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157 Ross Street

History of 157 Ross Street


Herbert Forsdyke


Bert Forsdyke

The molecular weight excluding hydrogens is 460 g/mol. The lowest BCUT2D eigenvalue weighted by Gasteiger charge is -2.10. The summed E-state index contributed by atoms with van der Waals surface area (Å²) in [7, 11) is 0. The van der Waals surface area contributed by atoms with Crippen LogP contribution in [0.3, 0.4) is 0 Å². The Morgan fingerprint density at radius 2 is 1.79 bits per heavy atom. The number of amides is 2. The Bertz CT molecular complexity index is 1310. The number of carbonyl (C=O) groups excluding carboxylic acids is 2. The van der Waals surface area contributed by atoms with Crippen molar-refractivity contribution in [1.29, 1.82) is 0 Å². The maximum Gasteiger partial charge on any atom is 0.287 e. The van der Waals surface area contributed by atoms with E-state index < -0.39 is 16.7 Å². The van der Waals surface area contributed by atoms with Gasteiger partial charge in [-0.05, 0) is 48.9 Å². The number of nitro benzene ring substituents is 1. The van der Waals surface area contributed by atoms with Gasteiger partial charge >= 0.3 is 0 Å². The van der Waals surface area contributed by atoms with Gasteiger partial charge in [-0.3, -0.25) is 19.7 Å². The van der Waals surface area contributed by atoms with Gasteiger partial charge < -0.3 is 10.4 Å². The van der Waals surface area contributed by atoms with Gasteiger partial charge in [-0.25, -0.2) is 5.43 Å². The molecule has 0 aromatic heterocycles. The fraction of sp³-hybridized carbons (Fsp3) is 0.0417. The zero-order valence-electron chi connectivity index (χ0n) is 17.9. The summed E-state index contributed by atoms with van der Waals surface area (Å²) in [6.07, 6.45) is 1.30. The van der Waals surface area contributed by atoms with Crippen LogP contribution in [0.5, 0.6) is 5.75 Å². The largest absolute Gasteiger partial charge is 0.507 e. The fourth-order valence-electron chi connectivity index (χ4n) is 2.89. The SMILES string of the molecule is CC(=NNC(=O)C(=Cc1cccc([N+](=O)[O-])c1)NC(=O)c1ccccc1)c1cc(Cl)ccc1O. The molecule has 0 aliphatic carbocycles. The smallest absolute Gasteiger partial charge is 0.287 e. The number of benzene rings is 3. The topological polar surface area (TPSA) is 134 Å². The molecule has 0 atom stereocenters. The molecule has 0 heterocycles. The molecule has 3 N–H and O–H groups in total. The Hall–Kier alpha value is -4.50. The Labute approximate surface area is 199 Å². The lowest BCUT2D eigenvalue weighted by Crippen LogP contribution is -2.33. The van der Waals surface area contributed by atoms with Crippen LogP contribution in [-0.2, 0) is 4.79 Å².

Bert’s father, Arthur George Forsdyke, was a carpenter who helped to build houses in Ross Street in 1910.During WWI he constructed huts for the army. Bert did a paper round in the week and was a butcher’s boy on Friday and Saturday. In the evenings paper boys had to use old candle lamps. As a butcher’s boy he worked from 6pm to 11pm every Friday and then went back to the butcher’s on Saturday at 8am preparing orders and then delivering them until 11pm. His wages were 1s 6d. On Sundays Bert was a choirboy in the Wesleyan Chapel, later Romsey Mill. There he was paid a shilling a quarter for his singing and fined a penny if he didn’t attend.He started his full-time working life in 1918, when he went to work on the railway. he earned 7s 6d a week which was 1s 6d more than others because he was a competent shorthand typist. He worked for GER 8am to 8pm 6 days a week and got three days holiday a year. he worked as a clerk for British Rail for 46 years. (See Down Your Street, 1984, chapter on Ross Street.)


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